When Orange County’s Credit Union ($1.2 billion, Santa Ana, California) started mapping the member experience last year, its motivation was simple. It knew delivering good member experiences isn’t good enough in today’s increasingly competitive environment.
According to Forrester’s 2014 annual customer experience index (CXi), even notoriously low-scoring service providers are improving significantly.
“The industry-average CXi scores for the four industries that have historically scored lowest — health insurance, ISPs, TV service providers, and wireless carriers — shot up from 2013 levels,” Forrester analyst Megan Burns writes in a blog posted early last year. “A big part of it is the slow but steady efforts of individual brands in these industries to find and fix bad customer experiences.”
Improvements in industries that traditionally have poor customer service apply upward pressure on other industries to step up their game as well.
CU QUICK FACTS
orange county's Credit Union
data as of 12.31.14
HQ: Santa Ana, CA
12-MO SHARE GROWTH: 8.84%
12-MO LOAN GROWTH: 17.61%
“Service is getting stronger across industries, making it harder to differentiate yourself based on service,” says Lynda Savoit, senior vice president and chief operating officer for Orange County’s Credit Union. “Couple that with the convenience and personalization technology provides and it is easy to see that focused efforts on member experience are critical.”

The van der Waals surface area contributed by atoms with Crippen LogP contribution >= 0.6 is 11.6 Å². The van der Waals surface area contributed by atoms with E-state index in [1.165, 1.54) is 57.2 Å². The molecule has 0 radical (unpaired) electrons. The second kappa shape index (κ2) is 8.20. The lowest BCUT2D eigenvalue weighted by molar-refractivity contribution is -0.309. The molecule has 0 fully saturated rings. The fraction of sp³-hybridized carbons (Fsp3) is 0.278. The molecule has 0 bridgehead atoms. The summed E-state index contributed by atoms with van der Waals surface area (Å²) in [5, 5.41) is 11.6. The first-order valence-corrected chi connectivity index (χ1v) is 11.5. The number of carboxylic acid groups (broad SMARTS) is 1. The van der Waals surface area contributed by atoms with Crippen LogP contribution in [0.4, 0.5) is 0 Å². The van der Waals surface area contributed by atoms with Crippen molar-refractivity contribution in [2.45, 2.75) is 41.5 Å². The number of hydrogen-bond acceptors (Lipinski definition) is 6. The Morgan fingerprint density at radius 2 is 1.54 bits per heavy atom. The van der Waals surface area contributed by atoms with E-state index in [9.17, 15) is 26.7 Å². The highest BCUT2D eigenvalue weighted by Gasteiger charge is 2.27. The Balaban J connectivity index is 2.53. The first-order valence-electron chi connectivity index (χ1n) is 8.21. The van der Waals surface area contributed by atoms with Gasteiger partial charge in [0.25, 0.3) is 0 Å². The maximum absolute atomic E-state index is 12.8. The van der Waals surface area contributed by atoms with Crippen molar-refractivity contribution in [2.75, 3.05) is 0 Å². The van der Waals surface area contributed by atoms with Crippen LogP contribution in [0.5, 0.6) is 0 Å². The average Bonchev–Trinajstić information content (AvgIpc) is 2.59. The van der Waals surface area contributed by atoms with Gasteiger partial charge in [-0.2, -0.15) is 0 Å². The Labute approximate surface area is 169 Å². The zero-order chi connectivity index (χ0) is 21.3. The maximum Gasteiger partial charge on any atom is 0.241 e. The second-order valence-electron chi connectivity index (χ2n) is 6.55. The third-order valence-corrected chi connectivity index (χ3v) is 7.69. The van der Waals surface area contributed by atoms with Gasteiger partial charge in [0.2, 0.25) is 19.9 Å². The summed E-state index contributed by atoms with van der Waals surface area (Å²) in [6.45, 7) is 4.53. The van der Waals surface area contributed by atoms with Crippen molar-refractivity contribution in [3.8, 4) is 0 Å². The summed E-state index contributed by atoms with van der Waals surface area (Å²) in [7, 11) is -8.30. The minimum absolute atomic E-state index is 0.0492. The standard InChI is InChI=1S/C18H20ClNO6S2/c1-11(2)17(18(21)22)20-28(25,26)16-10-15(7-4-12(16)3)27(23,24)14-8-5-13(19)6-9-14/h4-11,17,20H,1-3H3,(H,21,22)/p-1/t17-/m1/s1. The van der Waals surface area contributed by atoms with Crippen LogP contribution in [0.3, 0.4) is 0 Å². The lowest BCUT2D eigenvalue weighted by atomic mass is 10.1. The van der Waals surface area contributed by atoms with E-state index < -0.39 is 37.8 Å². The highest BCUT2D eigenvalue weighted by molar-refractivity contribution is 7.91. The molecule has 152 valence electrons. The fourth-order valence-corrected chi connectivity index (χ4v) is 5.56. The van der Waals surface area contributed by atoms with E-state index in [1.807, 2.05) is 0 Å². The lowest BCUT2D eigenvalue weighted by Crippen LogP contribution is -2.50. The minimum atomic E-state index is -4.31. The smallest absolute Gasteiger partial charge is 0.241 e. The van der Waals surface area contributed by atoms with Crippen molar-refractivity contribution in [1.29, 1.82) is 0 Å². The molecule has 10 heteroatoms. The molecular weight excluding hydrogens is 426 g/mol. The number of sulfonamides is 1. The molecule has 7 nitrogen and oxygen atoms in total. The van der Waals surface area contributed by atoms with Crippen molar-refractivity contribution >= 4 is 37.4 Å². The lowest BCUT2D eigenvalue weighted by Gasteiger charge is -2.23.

The credit union encourages its entire staff to view interactions from the member’s perspective and act on daily opportunities to create extraordinary experiences. And as part of Orange County’s Net Promoter program in partnership with Member Loyalty Group, staff members receive real-time feedback so they can quickly address issues.
“This member feedback allows us to see the pain points and fix recurring issues,” Savoit says.
Mapping The Member Experience
In addition to gathering and acting on member feedback, the credit union recently asked branch and call center managers to journey map a specific pain point to better understand what a member experiences in that situation.
WHAT IS JOURNEY MAPPING?
According to the Harvard Business Review
, “A customer journey map is a very simple idea: a diagram that illustrates the steps your customer(s) go through in engaging with your company, whether it be a product, an online experience, retail experience, or a service, or any combination.”